unix:tmpdir=/tmp
    autolaunch:

I think that'd do more or less the right thing?
Comment 2 Colin Walters 2011-04-08 09:34:27 UTC
(In reply to comment #1)
> For the system bus, sure. I think it should be a /run/dbus/ directory so it can
> contain both the socket and the pid file (for init systems that still need
> those), and any other clutter we need later (Colin's hypothetical secondary
> debugging/eavesdropping socket, maybe).
> 
> My only worry about this is that /var/run/dbus/system_bus_socket is probably
> quite popularly hard-coded, as the way you get to the "real" system bus even
> when installed in a prefix or whatever.

In fact I just recently did that in jhbuild...
https://bugzilla.gnome.org/show_bug.cgi?id=645187

It's like you're psychic =)

> Do in-filesystem sockets work with
> bind-mounts, symlinks, etc.?

Yeah.

> For the session bus, we can't use /run/$USER/dbus if we still support parallel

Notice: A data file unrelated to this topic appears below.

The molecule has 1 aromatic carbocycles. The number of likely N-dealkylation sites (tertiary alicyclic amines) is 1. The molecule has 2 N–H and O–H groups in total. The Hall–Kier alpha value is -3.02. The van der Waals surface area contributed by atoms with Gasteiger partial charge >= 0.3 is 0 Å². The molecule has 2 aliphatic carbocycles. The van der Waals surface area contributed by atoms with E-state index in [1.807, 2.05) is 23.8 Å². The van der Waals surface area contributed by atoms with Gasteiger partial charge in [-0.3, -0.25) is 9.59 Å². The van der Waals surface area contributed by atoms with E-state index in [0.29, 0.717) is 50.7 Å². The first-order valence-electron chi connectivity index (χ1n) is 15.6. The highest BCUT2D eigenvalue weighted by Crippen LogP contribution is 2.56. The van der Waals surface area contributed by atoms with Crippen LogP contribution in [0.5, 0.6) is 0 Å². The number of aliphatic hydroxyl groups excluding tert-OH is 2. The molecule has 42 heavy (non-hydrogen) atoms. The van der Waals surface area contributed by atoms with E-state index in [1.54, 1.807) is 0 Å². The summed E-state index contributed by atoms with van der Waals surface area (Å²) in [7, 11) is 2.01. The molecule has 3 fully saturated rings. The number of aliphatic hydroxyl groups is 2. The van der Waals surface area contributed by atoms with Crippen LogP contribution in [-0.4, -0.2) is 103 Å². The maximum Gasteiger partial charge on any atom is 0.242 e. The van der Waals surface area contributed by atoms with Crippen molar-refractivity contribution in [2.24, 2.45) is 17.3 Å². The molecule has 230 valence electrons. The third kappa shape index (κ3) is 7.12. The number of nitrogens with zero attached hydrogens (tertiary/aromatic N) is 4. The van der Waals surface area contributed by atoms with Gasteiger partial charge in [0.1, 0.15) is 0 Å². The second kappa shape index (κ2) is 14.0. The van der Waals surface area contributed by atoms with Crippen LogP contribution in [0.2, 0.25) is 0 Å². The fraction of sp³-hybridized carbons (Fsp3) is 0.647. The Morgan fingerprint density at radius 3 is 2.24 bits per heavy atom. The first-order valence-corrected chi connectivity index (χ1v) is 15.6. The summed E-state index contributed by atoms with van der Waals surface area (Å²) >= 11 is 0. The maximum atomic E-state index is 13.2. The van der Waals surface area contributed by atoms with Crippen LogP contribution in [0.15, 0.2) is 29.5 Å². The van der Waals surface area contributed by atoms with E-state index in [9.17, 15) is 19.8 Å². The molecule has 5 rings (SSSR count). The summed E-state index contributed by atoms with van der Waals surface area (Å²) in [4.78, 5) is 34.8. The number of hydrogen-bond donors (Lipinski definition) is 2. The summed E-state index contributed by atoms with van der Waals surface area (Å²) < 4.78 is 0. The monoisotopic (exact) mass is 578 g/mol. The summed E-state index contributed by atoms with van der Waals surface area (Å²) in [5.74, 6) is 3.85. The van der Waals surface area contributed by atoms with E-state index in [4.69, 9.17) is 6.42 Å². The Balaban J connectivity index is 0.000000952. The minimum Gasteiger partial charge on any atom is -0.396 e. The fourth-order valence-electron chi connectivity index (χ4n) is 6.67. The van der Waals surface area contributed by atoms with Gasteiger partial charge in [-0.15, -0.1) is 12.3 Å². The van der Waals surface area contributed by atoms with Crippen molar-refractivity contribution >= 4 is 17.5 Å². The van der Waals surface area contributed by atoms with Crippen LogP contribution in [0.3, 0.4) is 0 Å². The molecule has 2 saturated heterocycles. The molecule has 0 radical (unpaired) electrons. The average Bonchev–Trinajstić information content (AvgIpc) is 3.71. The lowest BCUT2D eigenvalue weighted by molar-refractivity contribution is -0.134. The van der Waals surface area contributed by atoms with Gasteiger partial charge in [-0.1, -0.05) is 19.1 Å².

> sessions for one user. I think the unix:tmpdir transport mode is fine, tbh.

I think the conclusion on this was that it's an OS policy decision.  
 
> We could consider adding a "xdgruntime" transport 

I'd rather add a configure flag like --enable-single-session which does whatever we want it to do (that may be /run/$USER/dbus).  However - "single session" needs some more work than that.  Basically consider the local GDM + remote ssh case - if the session bus no longer exits after you log out from GDM, then we're back to processes hanging around.  If it does exit, then it breaks ssh.  So we need logic to close connections only from that particular "head" via ConsoleKit.
Comment 3 Colin Walters 2012-04-27 10:56:15 UTC
So this bug got sidetracked because what Jon is concerned about isn't the user agent socket, it's the autolaunch: bits written into ~/.dbus/ by dbus-launch-x11.

We should move that into XDG_RUNTIME_DIR for sure.
Comment 4 Colin Walters 2012-04-27 11:43:26 UTC
Created attachment 60706 [details] [review]
dbus-launch: Move ~/.dbus autolaunch stuff to /run/user

We shouldn't be polluting the user's home directory when we have a